"Making hay while the sun shines" describes activity on our dairy farm this week. In this last week of July weather conditions of sunshine and 100 degrees have been perfect for cutting,baling, and wrapping quality hay that will be used to feed our dairy and beef cattle. Farmers in Northwest Arkansas are known for being experts in growing Bermuda hay but you can also find a smorgasbord of other grasses such as fescue,orchard, and crab grass. All of our cattle will be fed hay that we have grown. Baby calves will enjoy small square bales of hay and as the cattle grow and develop they will be fed large round bales or wrapped hay bales. Wrapping hay started on our farm two years ago when we bought a machine called a bale wrapper to utilize the grasses that are available to us. The grass that we were cutting this week was a mixture of fescue and bermuda. The grass was cut, allowed to dry or cure for a day,baled and then wrapped. Wrapping protects the hay quality for feeding through the year and actually turns the hay into silage that the cows love to eat. You can think of this as candy for cows without cavities! Before we feed the hay to our cattle, we will send a sample of hay to the lab for quality analysis. Our dairy nutritionist will use the hay analysis to formulate a nutrition recipe for our cows that will provide a scientifically balanced diet to insure proper growth of our animals and produce quality milk. Hay production like every job and activity on the farm is all about making our family farm sustainable for the future by caring for our animals,being good stewards of the land, and producing a quality product for all consumers.
Saturday, July 31, 2010
Saturday, July 24, 2010
Dairy and P's
As children we learned our ABC's and attended school for the three R's-readin','ritin, and 'rithmetic but have you heard about the three P's? The three P's stand for People,Purpose and Passion. This week I have been away from the farm for a couple of days to attend the Officers and Leaders meeting for Arkansas Farm Bureau and our Dairy Farmers of America Cooperative summer informational meeting. Both organization have the common bond of People,Purpose and Passion. Farmers and ranchers have a great purpose--providing the safest and most affordable food for consumers in our country and the world. Experts have found that passion drives success. Here are four truths about passion: Passion is the first step to achievement. Passion increases your willpower. Passion changes you. Passion makes the impossible possible. The American Farmer has Passion! As a third generation dairy farm family we are very passionate about producing the highest quality,lowest cost milk possible in an environmentally responsible manner. We love to farm the land and raise and watch the cows grow. Milk is nature's perfect food and we love to promote a healthy product. You can learn more about the product we produce and great recipes by checking out these websites: http://www.midwestdairy.com;www.dairymakessense.com/ and http://www.friendsofelsie.com/.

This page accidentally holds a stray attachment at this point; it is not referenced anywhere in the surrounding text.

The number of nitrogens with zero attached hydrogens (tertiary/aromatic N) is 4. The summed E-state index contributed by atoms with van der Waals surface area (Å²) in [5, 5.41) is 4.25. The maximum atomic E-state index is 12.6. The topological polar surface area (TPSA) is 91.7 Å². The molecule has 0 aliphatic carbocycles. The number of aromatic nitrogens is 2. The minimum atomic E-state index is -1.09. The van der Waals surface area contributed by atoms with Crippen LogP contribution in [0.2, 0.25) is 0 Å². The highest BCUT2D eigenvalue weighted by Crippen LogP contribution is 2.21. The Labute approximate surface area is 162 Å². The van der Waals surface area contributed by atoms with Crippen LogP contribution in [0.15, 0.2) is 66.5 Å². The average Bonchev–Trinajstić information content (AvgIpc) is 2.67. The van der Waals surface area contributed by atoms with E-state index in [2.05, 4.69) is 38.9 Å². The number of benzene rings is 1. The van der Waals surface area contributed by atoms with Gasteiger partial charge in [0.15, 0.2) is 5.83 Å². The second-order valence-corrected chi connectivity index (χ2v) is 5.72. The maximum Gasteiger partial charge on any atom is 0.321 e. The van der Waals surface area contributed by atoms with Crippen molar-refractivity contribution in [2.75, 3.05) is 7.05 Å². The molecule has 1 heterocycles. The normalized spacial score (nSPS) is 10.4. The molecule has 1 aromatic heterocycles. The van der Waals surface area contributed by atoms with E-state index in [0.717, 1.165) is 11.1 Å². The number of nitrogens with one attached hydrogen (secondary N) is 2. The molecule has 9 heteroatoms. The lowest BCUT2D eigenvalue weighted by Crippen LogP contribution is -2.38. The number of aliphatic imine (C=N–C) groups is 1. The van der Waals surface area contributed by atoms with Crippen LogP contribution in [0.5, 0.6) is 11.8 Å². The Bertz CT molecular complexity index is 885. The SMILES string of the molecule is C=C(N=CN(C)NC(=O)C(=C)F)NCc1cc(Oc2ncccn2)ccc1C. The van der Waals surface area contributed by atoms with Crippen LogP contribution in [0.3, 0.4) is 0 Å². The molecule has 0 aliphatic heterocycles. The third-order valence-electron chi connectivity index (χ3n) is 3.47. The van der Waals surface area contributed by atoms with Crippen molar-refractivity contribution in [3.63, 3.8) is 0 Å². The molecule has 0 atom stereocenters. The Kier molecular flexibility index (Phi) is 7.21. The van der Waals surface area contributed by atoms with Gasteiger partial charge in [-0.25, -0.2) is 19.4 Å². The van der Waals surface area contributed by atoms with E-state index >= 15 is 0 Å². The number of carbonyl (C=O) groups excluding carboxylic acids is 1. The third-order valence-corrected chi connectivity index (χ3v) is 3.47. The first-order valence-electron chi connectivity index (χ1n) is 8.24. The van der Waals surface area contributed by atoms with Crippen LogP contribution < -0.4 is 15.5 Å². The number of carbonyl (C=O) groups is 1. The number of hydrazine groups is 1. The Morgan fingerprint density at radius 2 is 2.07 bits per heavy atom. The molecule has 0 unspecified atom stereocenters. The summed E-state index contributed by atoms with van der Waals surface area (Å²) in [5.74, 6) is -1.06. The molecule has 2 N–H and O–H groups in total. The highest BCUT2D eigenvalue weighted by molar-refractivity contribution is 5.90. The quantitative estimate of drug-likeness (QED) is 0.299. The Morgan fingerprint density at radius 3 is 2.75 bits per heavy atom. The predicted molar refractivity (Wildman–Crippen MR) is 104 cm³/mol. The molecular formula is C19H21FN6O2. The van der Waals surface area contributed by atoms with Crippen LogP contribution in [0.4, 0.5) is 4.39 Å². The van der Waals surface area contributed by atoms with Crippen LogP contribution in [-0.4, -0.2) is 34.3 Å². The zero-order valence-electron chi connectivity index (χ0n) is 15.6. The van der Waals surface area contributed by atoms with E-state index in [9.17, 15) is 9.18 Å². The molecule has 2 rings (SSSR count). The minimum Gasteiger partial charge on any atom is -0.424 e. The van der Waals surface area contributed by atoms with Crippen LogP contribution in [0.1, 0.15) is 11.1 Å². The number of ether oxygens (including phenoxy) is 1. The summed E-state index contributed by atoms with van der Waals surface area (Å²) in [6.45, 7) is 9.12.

Sunday, July 18, 2010
Iwasn't looking forward to feeding calves in the sweltering one hundred degree afternoon heat this week but when I turned to go down the second row of calves--there was a miracle in my view! A bright auburn red calf in the sea of black and white! We raise and milk Holstein cattle with the exception of a few Ayrshire and one Guernsey that belong to our sons from their 4-H projects. The mother of this calf is a black and white Holstein and by our record she was bred by a black and white Holstein bull. Was this a mistake or a miracle? We do use artificial insemination for breeding our cows so it is possible that the father of this calf is an Ayrshire if the wrong semen was selected or mislabeled. It is also possible that the black and white Holstein herd bull may have had a red Holstein trait. Miracle or mistake--it doesn't matter because we provide the best care possible for all of our calves regardless of color. Each calf lives in an individual hutch and receives milk and grain twice daily. Hot,humid days are a challenge on the farm but we make sure the calves have fresh water to drink and observe them closely for dehydration or signs of illness. One hundred degree temperatures are a lot easier to take when you have a smile on your face from an unexpected miracle!